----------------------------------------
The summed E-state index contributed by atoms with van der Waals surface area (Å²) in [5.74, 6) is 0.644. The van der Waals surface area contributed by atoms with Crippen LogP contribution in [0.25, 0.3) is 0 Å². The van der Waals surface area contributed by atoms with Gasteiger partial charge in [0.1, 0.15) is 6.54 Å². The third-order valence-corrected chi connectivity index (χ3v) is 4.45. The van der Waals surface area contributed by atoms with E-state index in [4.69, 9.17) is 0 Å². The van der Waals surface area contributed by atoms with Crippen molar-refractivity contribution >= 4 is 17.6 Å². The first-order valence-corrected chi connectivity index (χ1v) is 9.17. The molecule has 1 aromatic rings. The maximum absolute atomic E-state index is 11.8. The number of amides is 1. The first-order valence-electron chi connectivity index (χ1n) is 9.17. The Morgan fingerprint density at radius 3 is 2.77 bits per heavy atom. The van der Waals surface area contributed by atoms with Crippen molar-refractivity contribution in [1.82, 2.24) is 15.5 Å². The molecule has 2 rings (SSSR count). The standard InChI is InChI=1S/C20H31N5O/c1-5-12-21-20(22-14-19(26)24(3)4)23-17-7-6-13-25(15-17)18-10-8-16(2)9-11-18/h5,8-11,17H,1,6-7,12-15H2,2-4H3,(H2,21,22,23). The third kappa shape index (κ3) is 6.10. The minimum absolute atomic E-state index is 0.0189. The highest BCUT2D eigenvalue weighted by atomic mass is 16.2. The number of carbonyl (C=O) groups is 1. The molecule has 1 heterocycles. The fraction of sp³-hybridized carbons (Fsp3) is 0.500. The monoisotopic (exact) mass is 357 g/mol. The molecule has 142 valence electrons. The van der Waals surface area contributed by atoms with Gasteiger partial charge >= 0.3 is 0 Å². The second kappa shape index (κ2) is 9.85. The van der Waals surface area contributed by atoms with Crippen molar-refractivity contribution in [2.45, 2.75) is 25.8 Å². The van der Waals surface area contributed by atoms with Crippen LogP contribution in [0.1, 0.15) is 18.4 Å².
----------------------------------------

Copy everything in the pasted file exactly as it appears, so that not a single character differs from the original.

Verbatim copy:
The summed E-state index contributed by atoms with van der Waals surface area (Å²) in [5.74, 6) is 0.644. The van der Waals surface area contributed by atoms with Crippen LogP contribution in [0.25, 0.3) is 0 Å². The van der Waals surface area contributed by atoms with Gasteiger partial charge in [0.1, 0.15) is 6.54 Å². The third-order valence-corrected chi connectivity index (χ3v) is 4.45. The van der Waals surface area contributed by atoms with E-state index in [4.69, 9.17) is 0 Å². The van der Waals surface area contributed by atoms with Crippen molar-refractivity contribution >= 4 is 17.6 Å². The first-order valence-corrected chi connectivity index (χ1v) is 9.17. The molecule has 1 aromatic rings. The maximum absolute atomic E-state index is 11.8. The number of amides is 1. The first-order valence-electron chi connectivity index (χ1n) is 9.17. The Morgan fingerprint density at radius 3 is 2.77 bits per heavy atom. The van der Waals surface area contributed by atoms with Crippen molar-refractivity contribution in [1.82, 2.24) is 15.5 Å². The molecule has 2 rings (SSSR count). The standard InChI is InChI=1S/C20H31N5O/c1-5-12-21-20(22-14-19(26)24(3)4)23-17-7-6-13-25(15-17)18-10-8-16(2)9-11-18/h5,8-11,17H,1,6-7,12-15H2,2-4H3,(H2,21,22,23). The third kappa shape index (κ3) is 6.10. The minimum absolute atomic E-state index is 0.0189. The highest BCUT2D eigenvalue weighted by atomic mass is 16.2. The number of carbonyl (C=O) groups is 1. The molecule has 1 heterocycles. The fraction of sp³-hybridized carbons (Fsp3) is 0.500. The monoisotopic (exact) mass is 357 g/mol. The molecule has 142 valence electrons. The van der Waals surface area contributed by atoms with Gasteiger partial charge >= 0.3 is 0 Å². The second kappa shape index (κ2) is 9.85. The van der Waals surface area contributed by atoms with Crippen molar-refractivity contribution in [2.45, 2.75) is 25.8 Å². The van der Waals surface area contributed by atoms with Crippen LogP contribution in [0.1, 0.15) is 18.4 Å².